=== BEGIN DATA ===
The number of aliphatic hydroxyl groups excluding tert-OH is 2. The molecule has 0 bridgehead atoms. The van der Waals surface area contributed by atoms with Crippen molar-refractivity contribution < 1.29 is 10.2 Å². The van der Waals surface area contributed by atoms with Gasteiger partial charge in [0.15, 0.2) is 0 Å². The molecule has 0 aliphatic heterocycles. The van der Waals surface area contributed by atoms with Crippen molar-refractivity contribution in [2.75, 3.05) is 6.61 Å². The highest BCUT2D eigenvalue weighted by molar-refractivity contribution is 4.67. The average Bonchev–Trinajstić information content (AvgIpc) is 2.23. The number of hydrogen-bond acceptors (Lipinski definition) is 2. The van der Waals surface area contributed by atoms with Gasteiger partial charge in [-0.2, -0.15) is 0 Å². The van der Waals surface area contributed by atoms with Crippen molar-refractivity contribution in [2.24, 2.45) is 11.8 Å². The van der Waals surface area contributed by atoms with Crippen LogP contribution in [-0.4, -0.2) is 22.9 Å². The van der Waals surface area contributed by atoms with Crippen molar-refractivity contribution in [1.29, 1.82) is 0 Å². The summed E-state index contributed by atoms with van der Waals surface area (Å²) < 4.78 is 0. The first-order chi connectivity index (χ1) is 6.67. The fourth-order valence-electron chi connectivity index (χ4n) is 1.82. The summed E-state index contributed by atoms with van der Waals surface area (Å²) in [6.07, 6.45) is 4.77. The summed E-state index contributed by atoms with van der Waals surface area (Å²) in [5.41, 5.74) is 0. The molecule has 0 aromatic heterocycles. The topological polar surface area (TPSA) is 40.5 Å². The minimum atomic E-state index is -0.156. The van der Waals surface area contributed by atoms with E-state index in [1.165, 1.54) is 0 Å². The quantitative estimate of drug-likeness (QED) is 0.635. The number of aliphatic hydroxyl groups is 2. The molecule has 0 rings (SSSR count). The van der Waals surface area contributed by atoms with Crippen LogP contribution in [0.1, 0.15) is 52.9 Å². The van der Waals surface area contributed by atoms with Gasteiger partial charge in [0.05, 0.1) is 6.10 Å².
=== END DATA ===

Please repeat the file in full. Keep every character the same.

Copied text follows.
The number of aliphatic hydroxyl groups excluding tert-OH is 2. The molecule has 0 bridgehead atoms. The van der Waals surface area contributed by atoms with Crippen molar-refractivity contribution < 1.29 is 10.2 Å². The van der Waals surface area contributed by atoms with Gasteiger partial charge in [0.15, 0.2) is 0 Å². The molecule has 0 aliphatic heterocycles. The van der Waals surface area contributed by atoms with Crippen molar-refractivity contribution in [2.75, 3.05) is 6.61 Å². The highest BCUT2D eigenvalue weighted by molar-refractivity contribution is 4.67. The average Bonchev–Trinajstić information content (AvgIpc) is 2.23. The number of hydrogen-bond acceptors (Lipinski definition) is 2. The van der Waals surface area contributed by atoms with Gasteiger partial charge in [-0.2, -0.15) is 0 Å². The van der Waals surface area contributed by atoms with Crippen molar-refractivity contribution in [2.24, 2.45) is 11.8 Å². The van der Waals surface area contributed by atoms with Crippen LogP contribution in [-0.4, -0.2) is 22.9 Å². The van der Waals surface area contributed by atoms with Crippen molar-refractivity contribution in [1.29, 1.82) is 0 Å². The summed E-state index contributed by atoms with van der Waals surface area (Å²) < 4.78 is 0. The first-order chi connectivity index (χ1) is 6.67. The fourth-order valence-electron chi connectivity index (χ4n) is 1.82. The summed E-state index contributed by atoms with van der Waals surface area (Å²) in [6.07, 6.45) is 4.77. The summed E-state index contributed by atoms with van der Waals surface area (Å²) in [5.41, 5.74) is 0. The molecule has 0 aromatic heterocycles. The topological polar surface area (TPSA) is 40.5 Å². The minimum atomic E-state index is -0.156. The van der Waals surface area contributed by atoms with E-state index in [1.165, 1.54) is 0 Å². The quantitative estimate of drug-likeness (QED) is 0.635. The number of aliphatic hydroxyl groups is 2. The molecule has 0 rings (SSSR count). The van der Waals surface area contributed by atoms with Crippen LogP contribution in [0.1, 0.15) is 52.9 Å². The van der Waals surface area contributed by atoms with Gasteiger partial charge in [0.05, 0.1) is 6.10 Å².